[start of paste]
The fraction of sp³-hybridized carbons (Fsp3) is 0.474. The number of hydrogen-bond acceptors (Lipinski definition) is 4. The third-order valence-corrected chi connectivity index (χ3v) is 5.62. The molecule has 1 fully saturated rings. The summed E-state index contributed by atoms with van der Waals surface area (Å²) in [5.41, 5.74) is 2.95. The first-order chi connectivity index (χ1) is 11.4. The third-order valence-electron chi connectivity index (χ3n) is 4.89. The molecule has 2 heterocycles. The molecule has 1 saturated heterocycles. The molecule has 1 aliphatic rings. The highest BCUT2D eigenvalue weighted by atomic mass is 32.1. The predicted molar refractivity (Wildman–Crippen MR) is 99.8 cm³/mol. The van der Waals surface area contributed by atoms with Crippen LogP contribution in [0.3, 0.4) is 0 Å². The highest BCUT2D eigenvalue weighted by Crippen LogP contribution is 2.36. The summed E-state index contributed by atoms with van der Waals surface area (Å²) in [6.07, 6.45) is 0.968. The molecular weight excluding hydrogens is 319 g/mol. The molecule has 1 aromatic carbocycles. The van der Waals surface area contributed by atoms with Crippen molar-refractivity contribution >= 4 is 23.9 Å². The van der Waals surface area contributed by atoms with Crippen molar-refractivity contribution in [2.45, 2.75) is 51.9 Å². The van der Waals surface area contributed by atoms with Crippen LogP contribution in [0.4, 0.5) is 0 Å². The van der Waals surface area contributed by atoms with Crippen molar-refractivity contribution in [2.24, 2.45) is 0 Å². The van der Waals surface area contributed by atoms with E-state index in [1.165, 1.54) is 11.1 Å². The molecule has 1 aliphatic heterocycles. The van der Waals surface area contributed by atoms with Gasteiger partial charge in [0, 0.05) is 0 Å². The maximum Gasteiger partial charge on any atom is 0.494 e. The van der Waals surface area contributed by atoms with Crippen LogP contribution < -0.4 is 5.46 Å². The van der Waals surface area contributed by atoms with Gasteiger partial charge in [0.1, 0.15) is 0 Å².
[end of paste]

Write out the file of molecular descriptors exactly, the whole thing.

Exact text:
The fraction of sp³-hybridized carbons (Fsp3) is 0.474. The number of hydrogen-bond acceptors (Lipinski definition) is 4. The third-order valence-corrected chi connectivity index (χ3v) is 5.62. The molecule has 1 fully saturated rings. The summed E-state index contributed by atoms with van der Waals surface area (Å²) in [5.41, 5.74) is 2.95. The first-order chi connectivity index (χ1) is 11.4. The third-order valence-electron chi connectivity index (χ3n) is 4.89. The molecule has 2 heterocycles. The molecule has 1 saturated heterocycles. The molecule has 1 aliphatic rings. The highest BCUT2D eigenvalue weighted by atomic mass is 32.1. The predicted molar refractivity (Wildman–Crippen MR) is 99.8 cm³/mol. The van der Waals surface area contributed by atoms with Crippen LogP contribution in [0.3, 0.4) is 0 Å². The highest BCUT2D eigenvalue weighted by Crippen LogP contribution is 2.36. The summed E-state index contributed by atoms with van der Waals surface area (Å²) in [6.07, 6.45) is 0.968. The molecular weight excluding hydrogens is 319 g/mol. The molecule has 1 aromatic carbocycles. The van der Waals surface area contributed by atoms with Crippen molar-refractivity contribution >= 4 is 23.9 Å². The van der Waals surface area contributed by atoms with Crippen molar-refractivity contribution in [2.45, 2.75) is 51.9 Å². The van der Waals surface area contributed by atoms with Crippen LogP contribution in [0.4, 0.5) is 0 Å². The van der Waals surface area contributed by atoms with Crippen molar-refractivity contribution in [2.24, 2.45) is 0 Å². The van der Waals surface area contributed by atoms with E-state index in [1.165, 1.54) is 11.1 Å². The molecule has 1 aliphatic heterocycles. The van der Waals surface area contributed by atoms with Gasteiger partial charge in [0, 0.05) is 0 Å². The maximum Gasteiger partial charge on any atom is 0.494 e. The van der Waals surface area contributed by atoms with Crippen LogP contribution < -0.4 is 5.46 Å². The van der Waals surface area contributed by atoms with Gasteiger partial charge in [0.1, 0.15) is 0 Å².